Victim facilitation occurs when a victim unintentionally makes it easier for an offender to commit a crime. For example, if someone leaves valuables in plain sight in an unlocked vehicle and those valuables are stolen, the victim has facilitated their own victimization. This is not to place blame on the victim, as the offender should not steal, but it certainly made them an easier target. Victim facilitation helps to explain why some may be more likely to be victimized than others, but does not imply blame or responsibility.

Victim provocation, conversely, occurs when the victim does something to incite—or provoke—the criminal act. This concept suggests that without the victim’s behavior or actions, the crime would never have taken place. For example, an armed robber attempts to force a convenience store clerk to give him the money in the register, but the clerk pulls out a gun instead and shoots the robber. In this case, the offender ends up being a victim, but the shooting never would have occurred if he hadn’t attempted to rob the clerk.

A Time of Change

During the mid-1900s, researchers started to look beyond just the role victims played in their own victimization, and started considering the needs of the crime victim. This occurred largely as a result of other social movements at the time. As crime rates were increasing, so too were the number of people harmed by these crimes. The creation of victimization surveys brought the actual number of victims to the forefront, as the extent of unreported victimization was realized.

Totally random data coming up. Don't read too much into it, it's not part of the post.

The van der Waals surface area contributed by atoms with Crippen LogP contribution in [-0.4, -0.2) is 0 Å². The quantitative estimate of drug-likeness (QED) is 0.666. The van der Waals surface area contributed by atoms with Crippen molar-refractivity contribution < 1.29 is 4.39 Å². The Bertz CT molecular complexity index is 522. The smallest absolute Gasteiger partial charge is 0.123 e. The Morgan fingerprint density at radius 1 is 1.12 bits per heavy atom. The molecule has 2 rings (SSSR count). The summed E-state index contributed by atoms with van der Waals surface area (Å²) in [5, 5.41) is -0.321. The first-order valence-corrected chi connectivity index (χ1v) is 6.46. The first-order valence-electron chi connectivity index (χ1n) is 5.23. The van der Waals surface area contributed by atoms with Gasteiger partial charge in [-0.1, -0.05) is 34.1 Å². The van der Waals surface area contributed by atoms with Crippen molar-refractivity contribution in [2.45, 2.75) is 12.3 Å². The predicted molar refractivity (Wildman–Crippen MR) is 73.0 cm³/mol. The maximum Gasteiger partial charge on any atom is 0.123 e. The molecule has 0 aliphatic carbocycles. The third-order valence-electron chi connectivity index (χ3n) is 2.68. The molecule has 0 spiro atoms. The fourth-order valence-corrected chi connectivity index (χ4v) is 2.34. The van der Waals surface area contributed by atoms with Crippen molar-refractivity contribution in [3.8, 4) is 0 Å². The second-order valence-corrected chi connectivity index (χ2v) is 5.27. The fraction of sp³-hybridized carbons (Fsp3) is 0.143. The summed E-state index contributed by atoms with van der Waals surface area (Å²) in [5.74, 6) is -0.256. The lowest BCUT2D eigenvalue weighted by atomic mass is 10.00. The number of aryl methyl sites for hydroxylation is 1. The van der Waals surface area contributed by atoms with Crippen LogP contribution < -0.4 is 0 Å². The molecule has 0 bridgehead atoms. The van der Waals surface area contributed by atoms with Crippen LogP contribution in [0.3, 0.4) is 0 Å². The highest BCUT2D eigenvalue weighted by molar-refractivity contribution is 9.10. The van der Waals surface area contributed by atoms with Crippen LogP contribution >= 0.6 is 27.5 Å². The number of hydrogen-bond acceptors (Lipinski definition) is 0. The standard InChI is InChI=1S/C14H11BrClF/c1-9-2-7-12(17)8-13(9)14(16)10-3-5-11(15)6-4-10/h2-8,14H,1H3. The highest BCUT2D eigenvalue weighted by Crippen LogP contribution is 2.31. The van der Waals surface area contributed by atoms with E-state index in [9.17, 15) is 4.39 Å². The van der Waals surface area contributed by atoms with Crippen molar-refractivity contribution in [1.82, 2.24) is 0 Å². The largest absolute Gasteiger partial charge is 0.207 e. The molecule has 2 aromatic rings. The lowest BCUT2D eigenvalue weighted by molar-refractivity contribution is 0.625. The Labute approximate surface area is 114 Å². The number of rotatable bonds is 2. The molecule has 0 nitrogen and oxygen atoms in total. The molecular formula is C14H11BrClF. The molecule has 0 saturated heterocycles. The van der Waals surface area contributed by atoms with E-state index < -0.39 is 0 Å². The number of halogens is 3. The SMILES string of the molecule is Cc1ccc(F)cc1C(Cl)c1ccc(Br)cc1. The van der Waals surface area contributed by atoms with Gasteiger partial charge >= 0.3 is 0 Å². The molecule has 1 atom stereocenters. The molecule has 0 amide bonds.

It was during the women’s movement in the 1960s-1970s that we saw a push for better care and services for female victims, and children were finally acknowledged as victims in need of services. As the civil rights movement created awareness for mistreatment of minorities and advocated against racism and discrimination, these two movements came together to create the victims’ rights movement.

As these ideologies merged, females, minorities, and young persons came together to push forward an agenda that focused on making important changes to the criminal justice system.

Victimology Today

Today, victimologists continue to use official records and victimization surveys to better understand the crime victim, as well as the causes and costs of victimization. In recent years, new laws have been enacted that help increase the rights and benefits of victims, including both core rights for crime victims and amendments to state constitutions.

While there is currently no amendment to the U.S. Constitution providing rights to victims, the Crime Victims’ Rights Act (CVRA), part of the Justice for All Act of 2004, gives victims rights in federal criminal justice proceedings, ways for victims to enforce those rights, and provides victims and prosecutors standing to assert victims’ rights.

 

Maryann S. White, Ph.D. is an Associate Professor at Georgetown Gwinnett College. She is also a social science researcher with progressive experience in qualitative, quantitative, and mixed methods research where she applies her skills to better understand human behavior.